(view the entire survey at http://faocc.org/files/2014/03/2011_climate_survey.pdf)
This rather dispirited view was also seen in the 2012 Chronicle of Higher Education’s survey of all faculty (not just FAOCC members), which found that
- 83% believe there are problems with “Faculty, Administration, Staff Relations”
- 81% believe there are problems with “Senior Management”
- 78% of faculty believe there are problems with the “Teaching Environment”
- 72% believe there are problems with “Fairness”
More recently and informally, the Strategic Initiatives consulting group held discussion sessions and the Board has met with constituents. In both cases, faculty members – and in the former, staff and administration – made their displeasure with the status quo clear.
Why is all of this important?
Because such an atmosphere prevents us from doing our best work.
But don’t take it from me. Recounting over a decade of international research on workplace satisfaction, Christina Maslach, professor of psychology at the University of California, Berkeley, concludes that worker dissatisfaction “has negative consequences and thus is something to be lessened, prevented, or ameliorated in some way” (609). She adds that “situational and organizational factors play a more major role [ . . . ] than individual variables” (619). Maslach concludes, in a comment that should strike a chord with OCC workers, that in an organization with negative employee attitudes – which she labels broadly as burnout — “quality and efficiency [ . . . ] will decline” (611).
Similarly, Chris Majer and Chauncey Bell, in the aptly titled “The Silent Killers Of Productivity And Profit,” argue that when workers feel “distrust, resentment, resignation, [and] cynicism [ . . . . they] simply cannot or will not perform to their potential” (64). While this seems obvious, Majer and Bell assert that too many organizations remain “largely stuck in dated thinking, practices, and programs that are increasingly ineffective and often irrelevant” (62).
Given the comments of faculty noted above, their blunt assessment of organizations which are characterized by “institutionalized mistrust, resignation, or resentment” should give pause to our administration. They argue that such a management approach “kill[s] productivity and profitability” (65).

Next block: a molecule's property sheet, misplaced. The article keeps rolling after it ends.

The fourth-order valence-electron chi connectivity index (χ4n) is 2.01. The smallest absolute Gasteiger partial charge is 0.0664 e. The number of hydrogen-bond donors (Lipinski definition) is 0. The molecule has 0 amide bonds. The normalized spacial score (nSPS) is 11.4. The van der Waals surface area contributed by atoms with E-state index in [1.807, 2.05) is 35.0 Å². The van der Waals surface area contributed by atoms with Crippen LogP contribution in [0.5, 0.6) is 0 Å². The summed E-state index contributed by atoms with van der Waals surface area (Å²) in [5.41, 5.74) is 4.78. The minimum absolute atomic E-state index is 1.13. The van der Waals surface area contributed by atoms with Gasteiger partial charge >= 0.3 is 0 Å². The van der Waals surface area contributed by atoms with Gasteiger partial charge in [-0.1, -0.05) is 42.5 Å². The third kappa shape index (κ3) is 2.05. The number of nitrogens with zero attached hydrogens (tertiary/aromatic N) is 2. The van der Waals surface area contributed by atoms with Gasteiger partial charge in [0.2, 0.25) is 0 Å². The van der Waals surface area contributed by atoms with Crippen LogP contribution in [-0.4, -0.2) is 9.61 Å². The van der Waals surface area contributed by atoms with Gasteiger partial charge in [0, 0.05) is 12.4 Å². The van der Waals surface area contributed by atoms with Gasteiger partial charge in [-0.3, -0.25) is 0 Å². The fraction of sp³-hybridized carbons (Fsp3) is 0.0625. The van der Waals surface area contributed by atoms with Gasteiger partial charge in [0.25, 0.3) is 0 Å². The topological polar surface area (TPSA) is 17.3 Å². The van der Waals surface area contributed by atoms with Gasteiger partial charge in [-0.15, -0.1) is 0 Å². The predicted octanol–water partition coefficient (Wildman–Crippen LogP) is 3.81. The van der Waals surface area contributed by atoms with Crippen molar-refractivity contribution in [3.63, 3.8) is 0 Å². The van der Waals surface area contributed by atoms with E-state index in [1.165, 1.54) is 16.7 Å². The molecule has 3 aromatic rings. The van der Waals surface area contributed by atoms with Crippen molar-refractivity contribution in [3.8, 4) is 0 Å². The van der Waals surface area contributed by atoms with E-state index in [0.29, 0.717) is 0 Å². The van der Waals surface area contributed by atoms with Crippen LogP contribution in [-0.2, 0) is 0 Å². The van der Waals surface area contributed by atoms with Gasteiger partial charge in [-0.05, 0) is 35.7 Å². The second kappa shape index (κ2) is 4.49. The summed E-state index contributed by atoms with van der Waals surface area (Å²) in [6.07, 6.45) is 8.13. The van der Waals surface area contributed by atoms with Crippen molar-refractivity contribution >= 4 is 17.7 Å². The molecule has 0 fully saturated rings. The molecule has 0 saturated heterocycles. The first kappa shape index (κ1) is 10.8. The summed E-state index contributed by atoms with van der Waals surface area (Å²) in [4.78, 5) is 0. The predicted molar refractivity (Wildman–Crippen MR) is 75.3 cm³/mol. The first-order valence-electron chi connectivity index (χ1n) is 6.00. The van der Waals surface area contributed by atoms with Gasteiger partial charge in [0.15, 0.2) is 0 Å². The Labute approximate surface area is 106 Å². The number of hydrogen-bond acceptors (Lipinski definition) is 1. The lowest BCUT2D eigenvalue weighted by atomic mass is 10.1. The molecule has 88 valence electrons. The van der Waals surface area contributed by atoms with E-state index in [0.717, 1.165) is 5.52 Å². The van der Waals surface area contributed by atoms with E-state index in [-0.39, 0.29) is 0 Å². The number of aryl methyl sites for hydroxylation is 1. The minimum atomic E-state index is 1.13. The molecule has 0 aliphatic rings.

How can we move away from such a negative cycle?
It begins with a clearing of the air.
This can only be accomplished with a climate survey, an in-depth look at campus attitudes. To ensure transparency and “buy in,” this survey should be conducted jointly by the FAOCC and the administration. It will provide the college with the necessary data to institute truly transformative change. Without such an open examination of the realities of the current work environment, any initiatives are doomed to fail.
Some might say there’s no need to check the weather: everything’s okay. The negative comments from faculty? That survey was three years. To that I would reply, good point. If the comments above are no longer applicable, the administration should relish a new survey. It would give them a chance to show how their recent actions have improved worker morale.
The importance of keeping faculty morale high is crucial: as Guvenc G. Alpander argues in his widely cited “Developing Managers′ Ability to Empower Employees,” “The prices we pay for worker alienation are staggering: underproduction, poor quality, sabotage, turnover, absenteeism and alcoholism. Clearly, motivating workers remains one of management’s primary concerns and one of its most difficult tasks” (qtd. in Bess 10). Given these high stakes, it’s clear that determining motivation deserves a central role in any kind of change initiative. How, for instance, will we know what needs to be changed?
Dr. Larson himself, in his Spring 2012 commencement, called for just such a survey, asking, according to my notes, for a “realistic self-assessment” which “seek[s] to understand and support.” A climate survey will meet his goal of discovering our “strengths weaknesses and solutions” and, most importantly, “identify what needs to be fixed.”
Let’s start fixing things by checking the weather together.
Bess, James L. “Contract Systems, Bureaucracies, and Faculty Motivation: The Probable Effects of a No-Tenure Policy.” The Journal of Higher Education 69.1 (1998): 1-22. JSTOR. Web. 13 June 2014.
Majer, Chris, and Chauncey Bell. “The Silent Killers Of Productivity And Profit.” T+D 65.2 (2011): 62-67. Academic Search Premier. Web. 3 Oct. 2014.
Maslach, Christina. “What Have We Learned About Burnout And Health?.” Psychology & Health 16.5 (2001): 607-611. Academic Search Premier. Web. 4 Oct. 2014.